While I want to be brief today, let me summarize for you the basic structure of the problem of evil: if God is all-powerful and all-good, then evil should not exist because God would have the power to stop it and the moral imperative to do so. However, based on our simple powers of observation, we see that evil does, in fact, exist. Therefore, either God is not all-powerful (meaning he can’t stop evil from occurring) or God is not all-good (meaning he has no moral imperative to prevent evil), or God is okay with evil and suffering. None of those seem like truly great options.

The rhetoric on this issue runs deep, much deeper than we have time for this morning, but I bring this up because it is such an ingrained part of our human experience whenever we encounter tragedies such as Newtown or Paul Sampleton’s death. We experience it even more personally when things in our life don’t go according to plan; whether it’s the illness of a loved one, the death of a friend, the loss of a job, or the plain reality that life is harder than we would like for it to be, we run headlong into the problem of evil and suffering at almost every turn.

In fact, if I were to take a quick survey of the people in this room, asking if anyone here has struggled with some form of suffering or evil in the past few days, I believe almost every hand would shoot up toward the ceiling and stay there. Pain, it would seem, is a constant companion.

The Apostle Matthew knew this. Being a Jew, and a tax collector at that, Matthew was well acquainted with the realities of suffering and evil. And when he sat down to pen his Gospel account of the life of Christ, he did something remarkable: he bookended the story of God’s Messiah with the generations of Israeli suffering and the massacre of innocents.

Take a quick look at Matthew 1, and you see that he begins with the genealogy of Jesus Christ, tracing his Jewish roots from Abraham down to Joseph. Three sets of fourteen generations, a highly symbolic accounting that pointed not only to the divinity and fulfilled prophecy found in the birth of Christ, but to the history of God’s people who suffered faithfully while looking forward to that same birth. While many modern readers would tend to skip the long lists, there is so much to be gleaned from them; not only the remembrance of the more famous individuals, but the collective perseverance on the part of God’s people. To read those lists is to face first hand the pain and suffering (much of it self-inflicted, but pain and suffering nonetheless) of the chosen people of God, a pain and suffering that the author of Hebrews said was credited to them as righteousness.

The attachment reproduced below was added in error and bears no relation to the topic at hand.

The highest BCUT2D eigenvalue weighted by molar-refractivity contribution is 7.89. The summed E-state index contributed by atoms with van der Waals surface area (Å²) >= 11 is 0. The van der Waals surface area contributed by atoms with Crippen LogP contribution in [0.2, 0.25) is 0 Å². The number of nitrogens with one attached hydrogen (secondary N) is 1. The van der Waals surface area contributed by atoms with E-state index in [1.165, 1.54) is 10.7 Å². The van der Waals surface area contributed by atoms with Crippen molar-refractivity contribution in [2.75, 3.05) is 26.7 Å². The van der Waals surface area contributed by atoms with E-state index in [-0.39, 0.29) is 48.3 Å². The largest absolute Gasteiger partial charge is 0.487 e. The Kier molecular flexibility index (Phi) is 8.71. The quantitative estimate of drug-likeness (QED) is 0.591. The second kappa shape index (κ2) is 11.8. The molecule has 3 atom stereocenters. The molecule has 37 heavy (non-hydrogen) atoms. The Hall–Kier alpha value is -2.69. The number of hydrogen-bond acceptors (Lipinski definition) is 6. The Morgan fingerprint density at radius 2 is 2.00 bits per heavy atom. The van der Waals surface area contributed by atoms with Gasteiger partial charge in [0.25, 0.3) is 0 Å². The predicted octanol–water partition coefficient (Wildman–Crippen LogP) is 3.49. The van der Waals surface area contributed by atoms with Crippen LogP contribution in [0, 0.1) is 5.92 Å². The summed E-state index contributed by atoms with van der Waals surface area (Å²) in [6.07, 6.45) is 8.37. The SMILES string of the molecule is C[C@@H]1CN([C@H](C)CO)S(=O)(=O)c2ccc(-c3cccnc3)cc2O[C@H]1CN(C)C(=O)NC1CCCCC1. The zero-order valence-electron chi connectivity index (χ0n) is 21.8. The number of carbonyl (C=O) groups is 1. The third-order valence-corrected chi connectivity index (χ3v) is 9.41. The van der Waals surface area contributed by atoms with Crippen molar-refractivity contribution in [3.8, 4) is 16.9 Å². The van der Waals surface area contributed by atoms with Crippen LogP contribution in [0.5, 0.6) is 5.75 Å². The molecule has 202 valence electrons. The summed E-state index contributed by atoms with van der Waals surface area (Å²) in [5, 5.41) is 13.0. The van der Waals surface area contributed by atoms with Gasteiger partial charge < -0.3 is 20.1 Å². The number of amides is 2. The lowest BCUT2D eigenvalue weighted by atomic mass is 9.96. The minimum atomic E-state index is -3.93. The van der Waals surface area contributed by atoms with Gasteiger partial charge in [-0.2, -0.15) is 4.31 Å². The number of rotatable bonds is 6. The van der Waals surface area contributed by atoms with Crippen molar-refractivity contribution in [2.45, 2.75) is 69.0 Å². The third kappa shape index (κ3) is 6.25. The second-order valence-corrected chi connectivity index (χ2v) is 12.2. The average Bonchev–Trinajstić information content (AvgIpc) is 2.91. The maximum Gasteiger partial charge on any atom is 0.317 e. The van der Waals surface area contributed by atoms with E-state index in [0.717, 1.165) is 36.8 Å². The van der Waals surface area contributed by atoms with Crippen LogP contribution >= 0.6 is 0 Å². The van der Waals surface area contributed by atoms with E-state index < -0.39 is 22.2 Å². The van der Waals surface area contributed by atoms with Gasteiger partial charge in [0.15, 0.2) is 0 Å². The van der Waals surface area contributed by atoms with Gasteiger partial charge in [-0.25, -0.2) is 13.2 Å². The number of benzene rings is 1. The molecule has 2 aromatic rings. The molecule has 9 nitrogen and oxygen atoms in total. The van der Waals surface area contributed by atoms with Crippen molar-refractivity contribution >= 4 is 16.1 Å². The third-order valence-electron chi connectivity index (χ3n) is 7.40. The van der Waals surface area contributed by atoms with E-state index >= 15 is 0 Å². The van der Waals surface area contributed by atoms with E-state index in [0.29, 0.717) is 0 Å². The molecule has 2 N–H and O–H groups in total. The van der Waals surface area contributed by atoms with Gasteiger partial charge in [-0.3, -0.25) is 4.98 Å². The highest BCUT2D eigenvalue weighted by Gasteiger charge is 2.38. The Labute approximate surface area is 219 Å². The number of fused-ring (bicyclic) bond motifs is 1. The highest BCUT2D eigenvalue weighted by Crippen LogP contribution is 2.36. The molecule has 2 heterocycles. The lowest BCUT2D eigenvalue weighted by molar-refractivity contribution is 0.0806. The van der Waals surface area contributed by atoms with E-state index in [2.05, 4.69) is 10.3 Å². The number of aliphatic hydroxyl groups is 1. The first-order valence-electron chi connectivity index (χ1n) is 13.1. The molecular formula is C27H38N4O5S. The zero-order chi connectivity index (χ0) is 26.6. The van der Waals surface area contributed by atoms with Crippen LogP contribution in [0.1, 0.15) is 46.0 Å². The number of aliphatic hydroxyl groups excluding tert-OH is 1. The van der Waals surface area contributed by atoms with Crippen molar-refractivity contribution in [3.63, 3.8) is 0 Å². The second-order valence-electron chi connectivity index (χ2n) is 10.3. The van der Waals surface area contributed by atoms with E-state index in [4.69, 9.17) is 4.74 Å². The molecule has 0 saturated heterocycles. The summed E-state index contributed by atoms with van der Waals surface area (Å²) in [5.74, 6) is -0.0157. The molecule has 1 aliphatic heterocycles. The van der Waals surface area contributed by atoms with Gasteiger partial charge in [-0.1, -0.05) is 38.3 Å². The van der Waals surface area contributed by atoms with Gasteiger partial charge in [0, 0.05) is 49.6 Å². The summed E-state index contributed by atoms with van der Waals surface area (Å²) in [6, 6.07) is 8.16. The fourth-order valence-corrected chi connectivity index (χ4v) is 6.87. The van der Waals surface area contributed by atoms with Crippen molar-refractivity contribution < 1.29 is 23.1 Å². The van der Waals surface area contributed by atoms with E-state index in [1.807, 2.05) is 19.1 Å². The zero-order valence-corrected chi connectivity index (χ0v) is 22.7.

We dismiss this part of the story at our own peril. Often times, our suffering is seemingly made worse by the idea that we know/believe that God is powerful enough to end it, and yet chooses otherwise. We have been conditioned to believe that somehow, God SHOULD end our suffering because we have become his adopted children through Christ, a less-than obvious twist on the blasphemous “prosperity gospel.” History tells us, as does Jesus himself, that our sufferings are not anomalies to be quickly dispatched, but instead are circumstances in which we are to learn the character and faithfulness of God.

For a specific example, consider the apostle Paul, who, we learn in Acts 9:15-16 was Jesus’ “chosen instrument.” As Jesus told Ananias, Paul was “to carry my name before the Gentiles and kings and the children of Israel. For I will show him how much he must suffer for the sake of my name.”

So the prelude to the birth of Christ is the historic suffering of God’s people. Suddenly, after generations of patient endurance, Christ arrives and enters into history as promised.

Only he comes as a child. A tiny, defenseless infant incapable of anything more than the most basic of human functionalities: breathing, eating, moving.

To underscore this point, Matthew shares with us a second look at suffering, a foreshadowing of what awaited the infant Christ: the suffering of death. Matthew carefully records King Herod’s command to kill all of the boy children under the age of two in Bethlehem and surrounding areas. And the soldiers execute the order — and execute what many historians estimate to be around 20 small boys. Church history has rightly called this the Massacre of the Innocents, with an Orthodox day of observance on December 27/28.

Many people have rightly connected this historic atrocity with what happened in Newtown last week.